Case comment: Lungowe v Vedanta Resources Plc [2017] EWCA Civ 1528 and Okpabi v Royal Dutch Shell Plc [2018] EWCA Civ 191

This blog post is reproduced from an article published in the Human Rights Lawyers’ Association journal, the Young Human Rights Lawyer.

(2018) 4YHRL – https://www.hrla.org.uk/wp-content/uploads/2019/01/2018-4YHRL-final-version.pdf

Background

In two recent decisions of the Court of Appeal, English parent companies with subsidiaries in Africa were sued for alleged human rights breaches occasioned by their subsidiaries. While the cases highlight a number of crucial principles pertaining to jurisdiction and liability of parent companies to third parties, this review assesses the role of access to justice as a basis for deciding that England and Wales is the appropriate forum in which to bring such claims.

The two judgments

In Lungowe v Vedanta Resources Plc[1] (‘Vedanta’), a 2017 Court of Appeal decision, 1,826 Zambian claimants sued Vedanta, a company incorporated in the United Kingdom and Konkola Copper Mines Plc (‘KCM’), Vedanta’s Zambian subsidiary. The claimants alleged loss of income, damage to property and personal injury due to pollution and environmental damage caused by discharges from KCM’s mine.[2]  The issues before the Court of Appeal were, inter alia, whether England was the appropriate forum  to bring the claims and alternatively whether the claimants would get access to justice in Zambia.[3] To determine whether England was the appropriate forum the Court had to establish, inter alia, whether the claimants had a properly arguable case against Vedanta.[4] The Court of Appeal upheld the earlier court’s finding that there was a properly arguable case that Vedanta owed the claimants a duty of care[5] and alternatively that the claimants ‘would almost certainly not obtain justice in Zambia.’[6]

In the 2018 case of Okpabi v Royal Dutch Shell Plc[7] (‘Okpabi’), the Court held that 42,500 Nigerian citizens had failed to establish a properly arguable case that Royal Dutch Shell Plc (‘RDS’), a company incorporated in the United Kingdom, owed them a duty of care. RDS has a subsidiary in Nigeria called Shell Petroleum Development Company of Nigeria (‘SPDC’) which operates oil pipelines in the Niger Delta. The claimants, all residents of the Niger Delta, were seeking damages due to ‘serious, and ongoing, pollution and environmental damage’ caused by oil leaks from pipelines operated by SPDC.[8] The Court found that the claimants failed to establish that RDS owed them a duty of care and that it would be fair, just and reasonable to impose a duty of care in the UK.[9]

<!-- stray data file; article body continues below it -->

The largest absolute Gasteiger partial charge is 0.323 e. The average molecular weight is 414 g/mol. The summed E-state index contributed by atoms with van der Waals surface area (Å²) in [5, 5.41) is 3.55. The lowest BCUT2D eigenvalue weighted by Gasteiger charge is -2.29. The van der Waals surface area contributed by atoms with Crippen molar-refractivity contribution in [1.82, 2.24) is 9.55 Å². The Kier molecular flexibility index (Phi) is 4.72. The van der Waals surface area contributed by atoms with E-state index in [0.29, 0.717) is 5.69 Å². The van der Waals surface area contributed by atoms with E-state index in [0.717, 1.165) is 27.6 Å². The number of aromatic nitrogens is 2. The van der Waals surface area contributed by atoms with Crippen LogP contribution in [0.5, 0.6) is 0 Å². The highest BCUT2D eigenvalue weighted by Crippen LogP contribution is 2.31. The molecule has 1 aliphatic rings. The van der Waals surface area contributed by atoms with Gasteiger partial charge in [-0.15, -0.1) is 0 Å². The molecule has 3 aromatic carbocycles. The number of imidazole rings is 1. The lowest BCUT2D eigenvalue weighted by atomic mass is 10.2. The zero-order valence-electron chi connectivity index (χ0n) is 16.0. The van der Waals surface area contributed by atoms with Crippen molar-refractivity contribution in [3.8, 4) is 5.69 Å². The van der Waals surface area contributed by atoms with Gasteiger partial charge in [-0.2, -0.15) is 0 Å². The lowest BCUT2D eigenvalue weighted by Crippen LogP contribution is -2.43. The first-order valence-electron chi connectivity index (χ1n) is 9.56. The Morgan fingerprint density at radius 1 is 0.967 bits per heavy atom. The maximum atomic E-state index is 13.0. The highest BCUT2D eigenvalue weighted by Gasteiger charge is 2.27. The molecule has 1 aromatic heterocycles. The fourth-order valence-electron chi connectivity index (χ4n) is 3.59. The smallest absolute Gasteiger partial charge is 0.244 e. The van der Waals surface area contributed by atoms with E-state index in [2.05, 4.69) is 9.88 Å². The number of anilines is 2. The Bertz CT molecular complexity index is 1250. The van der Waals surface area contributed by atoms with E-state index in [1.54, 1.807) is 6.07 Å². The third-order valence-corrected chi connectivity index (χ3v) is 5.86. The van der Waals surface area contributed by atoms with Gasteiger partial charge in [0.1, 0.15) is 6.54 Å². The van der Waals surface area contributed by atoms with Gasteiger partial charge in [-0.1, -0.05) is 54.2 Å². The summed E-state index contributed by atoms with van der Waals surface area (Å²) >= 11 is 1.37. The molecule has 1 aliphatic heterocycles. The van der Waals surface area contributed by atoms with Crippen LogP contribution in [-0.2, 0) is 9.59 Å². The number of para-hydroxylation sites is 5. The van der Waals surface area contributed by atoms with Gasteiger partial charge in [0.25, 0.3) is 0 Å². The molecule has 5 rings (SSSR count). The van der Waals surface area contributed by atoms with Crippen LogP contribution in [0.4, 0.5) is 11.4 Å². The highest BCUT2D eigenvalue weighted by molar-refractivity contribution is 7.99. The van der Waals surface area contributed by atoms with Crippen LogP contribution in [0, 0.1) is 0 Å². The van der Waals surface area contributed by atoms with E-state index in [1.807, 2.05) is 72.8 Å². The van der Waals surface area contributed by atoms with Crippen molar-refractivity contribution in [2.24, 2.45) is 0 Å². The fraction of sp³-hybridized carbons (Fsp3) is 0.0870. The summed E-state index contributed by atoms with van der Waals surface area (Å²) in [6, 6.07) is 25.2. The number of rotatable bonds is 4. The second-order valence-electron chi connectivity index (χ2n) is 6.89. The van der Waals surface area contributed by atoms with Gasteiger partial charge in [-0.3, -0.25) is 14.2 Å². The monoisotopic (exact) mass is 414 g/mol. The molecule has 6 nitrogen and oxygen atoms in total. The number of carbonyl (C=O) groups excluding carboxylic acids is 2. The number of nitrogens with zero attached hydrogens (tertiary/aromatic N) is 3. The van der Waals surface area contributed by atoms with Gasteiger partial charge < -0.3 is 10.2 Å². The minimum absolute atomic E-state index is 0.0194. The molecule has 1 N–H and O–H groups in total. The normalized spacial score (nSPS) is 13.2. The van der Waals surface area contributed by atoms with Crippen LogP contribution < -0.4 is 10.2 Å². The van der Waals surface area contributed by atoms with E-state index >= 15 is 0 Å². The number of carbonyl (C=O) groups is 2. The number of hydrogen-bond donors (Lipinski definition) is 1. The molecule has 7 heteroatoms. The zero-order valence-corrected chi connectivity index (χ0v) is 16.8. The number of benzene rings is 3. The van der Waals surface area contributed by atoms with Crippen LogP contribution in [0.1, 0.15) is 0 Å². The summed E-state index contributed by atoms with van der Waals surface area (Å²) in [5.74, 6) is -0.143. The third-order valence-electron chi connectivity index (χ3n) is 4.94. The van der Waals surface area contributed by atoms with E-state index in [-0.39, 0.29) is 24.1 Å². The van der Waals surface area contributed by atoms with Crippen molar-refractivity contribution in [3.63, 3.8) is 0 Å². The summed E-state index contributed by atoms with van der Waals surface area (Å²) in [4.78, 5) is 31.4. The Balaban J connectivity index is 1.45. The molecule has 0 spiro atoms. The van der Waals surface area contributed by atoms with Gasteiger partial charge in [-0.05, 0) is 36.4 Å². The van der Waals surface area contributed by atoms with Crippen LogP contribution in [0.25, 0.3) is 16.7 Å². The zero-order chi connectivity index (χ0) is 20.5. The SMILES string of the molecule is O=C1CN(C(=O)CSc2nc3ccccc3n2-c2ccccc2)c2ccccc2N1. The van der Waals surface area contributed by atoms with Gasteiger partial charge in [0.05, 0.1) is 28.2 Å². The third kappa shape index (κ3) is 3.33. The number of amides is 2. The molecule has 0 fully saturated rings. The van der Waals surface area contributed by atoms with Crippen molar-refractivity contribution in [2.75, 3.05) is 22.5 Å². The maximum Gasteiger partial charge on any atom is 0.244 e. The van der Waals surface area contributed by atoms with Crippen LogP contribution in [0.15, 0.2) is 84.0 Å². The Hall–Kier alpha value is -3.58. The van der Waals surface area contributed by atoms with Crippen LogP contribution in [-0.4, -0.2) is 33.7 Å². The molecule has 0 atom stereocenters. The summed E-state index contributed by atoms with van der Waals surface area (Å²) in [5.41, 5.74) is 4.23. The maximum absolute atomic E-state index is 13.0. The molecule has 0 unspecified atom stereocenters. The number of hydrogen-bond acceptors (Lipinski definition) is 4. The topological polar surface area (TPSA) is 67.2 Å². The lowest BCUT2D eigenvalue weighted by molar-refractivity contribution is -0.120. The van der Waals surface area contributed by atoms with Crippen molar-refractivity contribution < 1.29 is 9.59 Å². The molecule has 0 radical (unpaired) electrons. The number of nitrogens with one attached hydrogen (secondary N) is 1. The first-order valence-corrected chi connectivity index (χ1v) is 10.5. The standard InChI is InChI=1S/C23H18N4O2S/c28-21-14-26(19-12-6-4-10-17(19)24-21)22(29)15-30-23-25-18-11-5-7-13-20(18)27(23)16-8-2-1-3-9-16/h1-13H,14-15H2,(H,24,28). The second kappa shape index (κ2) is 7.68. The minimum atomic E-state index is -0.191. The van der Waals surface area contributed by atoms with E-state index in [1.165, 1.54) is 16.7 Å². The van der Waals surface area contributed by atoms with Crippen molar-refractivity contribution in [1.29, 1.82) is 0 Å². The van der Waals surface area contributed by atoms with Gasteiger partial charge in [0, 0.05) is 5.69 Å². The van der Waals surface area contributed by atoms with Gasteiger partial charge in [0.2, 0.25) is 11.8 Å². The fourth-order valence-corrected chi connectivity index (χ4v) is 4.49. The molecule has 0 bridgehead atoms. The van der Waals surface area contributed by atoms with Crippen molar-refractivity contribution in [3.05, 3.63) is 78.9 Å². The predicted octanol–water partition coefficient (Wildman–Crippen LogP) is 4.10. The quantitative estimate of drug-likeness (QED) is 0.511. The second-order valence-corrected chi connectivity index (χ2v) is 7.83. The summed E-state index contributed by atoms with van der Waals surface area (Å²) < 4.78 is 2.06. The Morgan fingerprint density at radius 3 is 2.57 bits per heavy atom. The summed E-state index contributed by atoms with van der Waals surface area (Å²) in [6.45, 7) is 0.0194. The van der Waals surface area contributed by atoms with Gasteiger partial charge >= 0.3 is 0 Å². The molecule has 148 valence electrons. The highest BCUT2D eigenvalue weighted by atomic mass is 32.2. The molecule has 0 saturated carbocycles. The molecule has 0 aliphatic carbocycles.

Significance of the role of UK courts

Apart from the important principles on duty of care set out in the two cases, they raise serious questions about the potential role of English courts in providing remedies to breaches of human rights brought about by UK companies operating abroad. This was touched on by Sales LJ in his dissenting speech in Okpabi when he highlighted the importance of having ‘two persons legally liable for the same damage’ as a way of protecting claimants from liable subsidiaries that become insolvent.[10] A further significant consideration is the likelihood of claimants accessing justice in the jurisdictions where the breaches occur. In illustrating the difficulties faced by claimants bringing claims against English parent companies, the Court in Vedanta considered: the fact that previous environmental litigation in Zambia had failed; the claimants’ lack of resources and the fact that they would be unable to afford legal representation; the absence of conditional fee agreements in Zambia; the absence of specialist environmental lawyers willing to represent the claimants and KCM’s obdurate approach to litigation. The Court concluded that the judge below had not erred in his findings that the claimants would almost certainly not obtain justice in Zambia.[11]